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06 Jul 2010 08:04
The Netherlands were warned not to underestimate World Cup semifinal opponents Uruguay on Monday, as South American heavyweights Argentina and Brazil continued to suffer the shockwaves from their elimination.
Dutch duo Wesley Sneijder and Arjen Robben come face to face with Uruguayan star striker Diego Forlan in Tuesday’s first semifinal, while goal kings David Villa of Spain and Miroslav Klose of Germany square off on Wednesday.
Dutch coach Bert van Marwijk has begged his players to keep their feet on the ground and ignore the hype as they carry the tag of firm favourites into a showdown with injury and suspension-hit Uruguay in Cape Town.
“It will be a very dangerous match. The euphoria at home is massive and maybe it is good that we are so far away and cannot witness it because we really need to focus on Uruguay,” said van Marwijk.
Veteran Uruguay coach Oscar Tabarez countered: “We are among the four best teams at this World Cup.
This is something we would never have imagined before coming to South Africa.
Uruguay are handicapped by the loss of striker Luis Suarez, barred after his red card for a deliberate goal-line handball that prevented Ghana becoming the first ever semifinalists from Africa.
Defender Jorge Fucile is also suspended and captain and defender Diego Lugano and midfielder Nicolas Lodeiro are injury doubts, heaping ever more pressure on graceful workaholic Forlan.
Netherlands right-back Gregory van der Wiel and holding midfielder Nigel de Jong miss out after picking up second yellow cards of the tournament in the come-from-behind triumph over Brazil.
Wednesday will see three-time winners Germany tackle European champions Spain in Durban with German legend Franz Beckenbauer hailing his 2010 compatriots a “perfect team”.
“This team, it is the masterpiece of Joachim Loew. He has placed his mark on its make-up and created a perfect team,” said Beckenbauer, a World Cup winner as a player and a coach.
Germany were boosted on Monday when midfielder Sami Khedira was passed to play after suffering a thigh injury in the 4-0 quarterfinal demolition of Argentina.
Spain also received good news on the injury front with Cesc Fabregas and Carles Puyol both passed fit.
Veteran Barcelona defender Puyol had to go off in the 84th minute of the 1-0 victory over Paraguay in the quarterfinal after suffering blurred vision while Fabregas fell heavily on his shoulder.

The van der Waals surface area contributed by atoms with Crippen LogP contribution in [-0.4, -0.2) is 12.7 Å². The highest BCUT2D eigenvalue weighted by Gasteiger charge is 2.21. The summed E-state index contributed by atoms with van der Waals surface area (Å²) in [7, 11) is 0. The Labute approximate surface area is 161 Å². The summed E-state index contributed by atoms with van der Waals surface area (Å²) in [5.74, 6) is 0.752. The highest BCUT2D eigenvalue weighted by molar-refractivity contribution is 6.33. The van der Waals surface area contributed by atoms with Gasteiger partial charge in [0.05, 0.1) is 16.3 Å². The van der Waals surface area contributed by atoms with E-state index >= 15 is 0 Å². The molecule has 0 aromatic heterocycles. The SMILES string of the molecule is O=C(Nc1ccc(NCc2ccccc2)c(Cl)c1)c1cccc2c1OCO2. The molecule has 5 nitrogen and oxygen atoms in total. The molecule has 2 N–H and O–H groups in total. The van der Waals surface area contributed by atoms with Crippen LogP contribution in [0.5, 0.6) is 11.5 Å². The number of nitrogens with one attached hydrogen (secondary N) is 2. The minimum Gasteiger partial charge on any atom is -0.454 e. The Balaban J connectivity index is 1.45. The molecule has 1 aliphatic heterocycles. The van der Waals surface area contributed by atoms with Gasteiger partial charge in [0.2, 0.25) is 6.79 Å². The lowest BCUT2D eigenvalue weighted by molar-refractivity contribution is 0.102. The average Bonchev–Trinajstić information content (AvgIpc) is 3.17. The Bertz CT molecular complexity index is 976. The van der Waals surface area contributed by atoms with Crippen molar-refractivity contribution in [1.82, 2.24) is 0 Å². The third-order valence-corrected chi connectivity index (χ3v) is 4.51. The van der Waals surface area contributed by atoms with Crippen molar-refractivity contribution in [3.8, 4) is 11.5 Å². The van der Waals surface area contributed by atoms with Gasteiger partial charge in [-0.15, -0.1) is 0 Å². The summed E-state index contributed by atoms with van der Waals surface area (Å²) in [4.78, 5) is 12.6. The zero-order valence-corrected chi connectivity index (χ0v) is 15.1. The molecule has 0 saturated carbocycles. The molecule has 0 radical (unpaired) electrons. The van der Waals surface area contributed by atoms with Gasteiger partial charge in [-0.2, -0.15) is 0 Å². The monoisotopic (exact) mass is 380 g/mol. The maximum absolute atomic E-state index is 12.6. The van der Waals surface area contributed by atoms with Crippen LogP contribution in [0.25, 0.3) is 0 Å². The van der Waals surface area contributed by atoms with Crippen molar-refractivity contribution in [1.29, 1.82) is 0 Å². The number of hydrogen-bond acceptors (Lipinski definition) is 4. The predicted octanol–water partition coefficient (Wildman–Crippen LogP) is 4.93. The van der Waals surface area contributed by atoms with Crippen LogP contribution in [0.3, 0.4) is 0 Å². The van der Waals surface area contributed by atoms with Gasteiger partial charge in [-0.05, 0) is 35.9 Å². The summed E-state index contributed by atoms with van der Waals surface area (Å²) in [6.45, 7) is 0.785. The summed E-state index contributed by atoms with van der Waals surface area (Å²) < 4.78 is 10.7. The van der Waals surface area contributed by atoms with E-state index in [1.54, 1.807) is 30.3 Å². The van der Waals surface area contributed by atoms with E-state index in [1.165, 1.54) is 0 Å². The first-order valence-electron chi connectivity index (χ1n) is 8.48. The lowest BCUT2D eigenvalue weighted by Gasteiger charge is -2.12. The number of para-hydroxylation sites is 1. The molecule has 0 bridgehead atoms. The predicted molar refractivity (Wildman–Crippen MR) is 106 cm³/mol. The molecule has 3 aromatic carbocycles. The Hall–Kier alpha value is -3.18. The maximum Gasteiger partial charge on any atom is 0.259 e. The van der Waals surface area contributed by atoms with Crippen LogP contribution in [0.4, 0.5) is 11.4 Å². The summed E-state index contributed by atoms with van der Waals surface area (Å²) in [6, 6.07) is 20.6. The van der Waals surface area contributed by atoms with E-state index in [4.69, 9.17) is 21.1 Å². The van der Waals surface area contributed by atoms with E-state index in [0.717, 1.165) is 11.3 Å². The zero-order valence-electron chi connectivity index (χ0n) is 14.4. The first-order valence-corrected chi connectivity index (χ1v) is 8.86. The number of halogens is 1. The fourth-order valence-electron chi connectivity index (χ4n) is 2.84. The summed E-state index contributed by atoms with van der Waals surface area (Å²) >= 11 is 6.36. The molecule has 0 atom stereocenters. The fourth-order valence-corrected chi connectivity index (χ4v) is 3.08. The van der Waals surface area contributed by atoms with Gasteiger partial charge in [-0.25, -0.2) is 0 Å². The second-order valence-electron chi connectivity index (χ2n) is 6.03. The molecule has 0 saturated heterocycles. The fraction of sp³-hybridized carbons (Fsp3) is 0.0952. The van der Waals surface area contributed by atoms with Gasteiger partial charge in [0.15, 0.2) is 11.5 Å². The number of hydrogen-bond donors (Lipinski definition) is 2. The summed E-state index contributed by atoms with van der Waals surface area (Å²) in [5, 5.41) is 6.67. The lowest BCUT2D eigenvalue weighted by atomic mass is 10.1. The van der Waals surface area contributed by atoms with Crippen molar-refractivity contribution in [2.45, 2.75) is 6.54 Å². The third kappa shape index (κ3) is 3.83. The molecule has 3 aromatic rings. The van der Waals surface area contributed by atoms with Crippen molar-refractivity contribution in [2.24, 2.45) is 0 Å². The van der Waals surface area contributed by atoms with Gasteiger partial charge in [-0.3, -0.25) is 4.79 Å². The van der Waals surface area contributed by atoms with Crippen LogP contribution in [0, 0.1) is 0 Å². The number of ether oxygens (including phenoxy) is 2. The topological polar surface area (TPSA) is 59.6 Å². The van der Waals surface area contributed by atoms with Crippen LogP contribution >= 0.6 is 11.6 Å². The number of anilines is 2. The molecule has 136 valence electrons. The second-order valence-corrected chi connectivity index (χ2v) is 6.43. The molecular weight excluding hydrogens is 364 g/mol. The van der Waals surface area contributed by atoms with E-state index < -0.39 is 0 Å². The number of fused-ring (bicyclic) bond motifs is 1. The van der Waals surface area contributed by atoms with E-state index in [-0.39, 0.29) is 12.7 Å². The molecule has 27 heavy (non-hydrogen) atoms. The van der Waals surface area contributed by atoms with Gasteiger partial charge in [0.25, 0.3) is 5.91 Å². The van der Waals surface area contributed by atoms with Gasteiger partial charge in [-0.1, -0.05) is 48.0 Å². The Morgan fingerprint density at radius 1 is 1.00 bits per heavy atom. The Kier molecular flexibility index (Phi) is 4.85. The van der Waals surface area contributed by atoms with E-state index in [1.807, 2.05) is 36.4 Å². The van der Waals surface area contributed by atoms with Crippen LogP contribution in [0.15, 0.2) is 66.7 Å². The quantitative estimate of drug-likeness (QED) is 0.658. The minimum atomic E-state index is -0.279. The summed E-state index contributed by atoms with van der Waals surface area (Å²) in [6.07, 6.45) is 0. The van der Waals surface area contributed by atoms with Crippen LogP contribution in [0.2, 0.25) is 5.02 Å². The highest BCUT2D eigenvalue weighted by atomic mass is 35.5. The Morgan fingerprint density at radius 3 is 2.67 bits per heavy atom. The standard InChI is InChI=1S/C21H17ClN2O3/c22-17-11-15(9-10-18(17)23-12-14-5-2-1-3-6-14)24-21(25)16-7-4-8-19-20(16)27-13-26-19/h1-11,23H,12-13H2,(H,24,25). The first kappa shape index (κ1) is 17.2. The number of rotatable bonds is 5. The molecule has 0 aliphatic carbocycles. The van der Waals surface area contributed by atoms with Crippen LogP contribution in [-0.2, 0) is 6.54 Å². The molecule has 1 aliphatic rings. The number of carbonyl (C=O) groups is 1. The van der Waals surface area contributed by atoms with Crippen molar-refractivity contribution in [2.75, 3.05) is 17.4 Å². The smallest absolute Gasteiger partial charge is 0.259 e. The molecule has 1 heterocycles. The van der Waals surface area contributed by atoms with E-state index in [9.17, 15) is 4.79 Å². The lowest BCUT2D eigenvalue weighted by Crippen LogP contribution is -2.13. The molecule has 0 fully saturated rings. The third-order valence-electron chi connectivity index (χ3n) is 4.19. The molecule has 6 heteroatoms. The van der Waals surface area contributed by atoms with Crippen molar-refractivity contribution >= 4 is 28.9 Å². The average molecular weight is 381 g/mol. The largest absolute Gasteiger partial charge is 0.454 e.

Argentina coach Diego Maradona hinted he may resign as he returned home following his side’s elimination, according to a report from Argentine cable channel Cronica TV.
“That’s it, my cycle has finished,” Maradona reportedly said. “I gave all I had.”
Luis Segura, president of Maradona’s formative club Argentinos Juniors and a close friend of Argentine Football Association (AFA) president Julio Grondona, said that it was up to Maradona to decide on his future.
“The person who’ll have to decide if he continues or not is Maradona,” Segura told TyC sports channel.
“It depends on him. But Grondona has never interrupted a [national coach’s] contract and if Diego decides to continue, he’ll continue.”
In Brazil, Luiz Felipe Scolari reportedly heads a five-man shortlist to replace outgoing coach Dunga that also includes Mano Menezes of Corinthians, Fluminense’s Muricy Ramalho, Ricardo Gomes of Sao Paulo and former AC Milan coach and 1994 World Cup winner Leonardo.
Scolari won the World Cup with Brazil in 2002 and despite his insistence he will see out his contract with Palmeiras, he remains the favourite to replace Dunga, who was sacked after Brazil’s quarter-final loss to Holland.
Nigerian government sources said on Monday that a two-year ban on their national team after a dismal World Cup had been lifted.
The country’s President Goodluck Jonathan ordered the ban last week as anger engulfed the huge west African nation after the Super Eagles managed one point from three matches in one of the easier first-round groups.
World football rulers Fifa reacted by telling Nigeria to lift the ban by Monday or the Nigerian football federation would be suspended, effectively cutting the country off from all international and continental competition.—AFP
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